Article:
Antiplasmodial activity of the ethnobotanical plant Cassia fistula

Mary H. Grace, Carmen Lategan, Rocky Graziose, Peter J. Smith, Ilya Raskin, Mary Ann Lila

Research output: Contribution to journalArticlepeer-review


In our ongoing investigation of new compounds with activity against malaria parasites, we tested the in vitro antiplasmodial activity of fractions and purified compounds from Cassia fistula L., a plant traditionally used by native populations of Tanzania, Zimbabwe, Mozambique and Brazil to treat malaria or symptoms associated with this disease. Crude extracts from leaves, bark and fruits were tested for their antiplasmodial activity against the chloroquine-sensitive strain of Plasmodium falciparum (D10), where leaf extracts showed the highest activity. The chloroform extract of the leaves was further bioassay-guided fractionated using a combination of centrifugal partition chromatography and flash column chromatography. Three main antiplasmodial principles, phytol (1) (IC50 18.9 ± 0.60 μM), lutein (2) (IC50 12.5 ± 0.35 μM), and di-lineolylgalactopyranosyl- glycerol (DLGG) (IC50 5.8 ± 0.27 μM) (3), were isolated and identified using spectroscopic methods. When the three active principles were tested for their cytotoxicity using a Chinese Hamster Ovarian (CHO) cell line, compound 3 showed very weak toxicity (IC50 75.9 ± 0.28 μM), while the other two compounds were nontoxic, even at the highest concentration tested. The study provides evidence to support the use of Cassia fistula as an antimalarial remedy and describes the antiplasmodial constituents from the leaves.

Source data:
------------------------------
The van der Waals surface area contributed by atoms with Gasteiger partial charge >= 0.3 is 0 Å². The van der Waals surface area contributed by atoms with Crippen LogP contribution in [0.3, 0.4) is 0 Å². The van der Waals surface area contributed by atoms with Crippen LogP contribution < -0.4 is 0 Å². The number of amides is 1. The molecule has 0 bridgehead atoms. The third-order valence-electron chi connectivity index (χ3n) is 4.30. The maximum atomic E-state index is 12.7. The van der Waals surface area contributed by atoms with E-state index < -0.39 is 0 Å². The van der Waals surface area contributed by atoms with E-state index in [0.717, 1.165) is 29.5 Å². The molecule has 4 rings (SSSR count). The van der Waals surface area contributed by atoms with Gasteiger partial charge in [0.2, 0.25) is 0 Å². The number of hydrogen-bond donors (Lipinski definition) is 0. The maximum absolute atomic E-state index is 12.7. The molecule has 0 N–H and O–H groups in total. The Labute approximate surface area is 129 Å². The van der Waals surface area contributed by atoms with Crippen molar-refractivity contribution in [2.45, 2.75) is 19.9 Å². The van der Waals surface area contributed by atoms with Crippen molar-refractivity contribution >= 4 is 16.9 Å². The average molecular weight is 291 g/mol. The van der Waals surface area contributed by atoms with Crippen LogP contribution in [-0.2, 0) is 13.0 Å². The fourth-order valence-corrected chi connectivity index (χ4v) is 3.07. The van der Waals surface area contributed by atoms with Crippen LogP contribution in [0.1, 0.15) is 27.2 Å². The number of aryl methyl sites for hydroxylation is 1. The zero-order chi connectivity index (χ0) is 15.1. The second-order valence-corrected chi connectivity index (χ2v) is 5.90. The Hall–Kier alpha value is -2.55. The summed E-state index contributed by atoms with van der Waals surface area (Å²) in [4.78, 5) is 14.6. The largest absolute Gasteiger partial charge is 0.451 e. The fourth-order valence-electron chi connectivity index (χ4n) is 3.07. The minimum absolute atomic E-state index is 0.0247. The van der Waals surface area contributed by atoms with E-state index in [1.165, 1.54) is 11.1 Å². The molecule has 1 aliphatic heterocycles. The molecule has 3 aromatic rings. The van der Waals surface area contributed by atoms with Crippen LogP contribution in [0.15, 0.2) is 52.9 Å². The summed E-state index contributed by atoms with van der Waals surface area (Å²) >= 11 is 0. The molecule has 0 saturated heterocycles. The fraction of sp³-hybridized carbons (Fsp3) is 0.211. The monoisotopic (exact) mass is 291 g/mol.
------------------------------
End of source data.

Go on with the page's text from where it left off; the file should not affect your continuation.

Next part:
Original languageEnglish (US)
Pages (from-to)1263-1266
Number of pages4
JournalNatural Product Communications
Issue number10
StatePublished - Oct 2012
Externally publishedYes


  • Antiplasmodial
  • Cassia fistula
  • Cytotoxicity
  • Glycolipid
  • Lutein
  • Phytol

ASJC Scopus subject areas

  • Pharmacology
  • Plant Science
  • Drug Discovery
  • Complementary and alternative medicine


Dive into the research topics of 'Antiplasmodial activity of the ethnobotanical plant Cassia fistula'. Together they form a unique fingerprint.

Cite this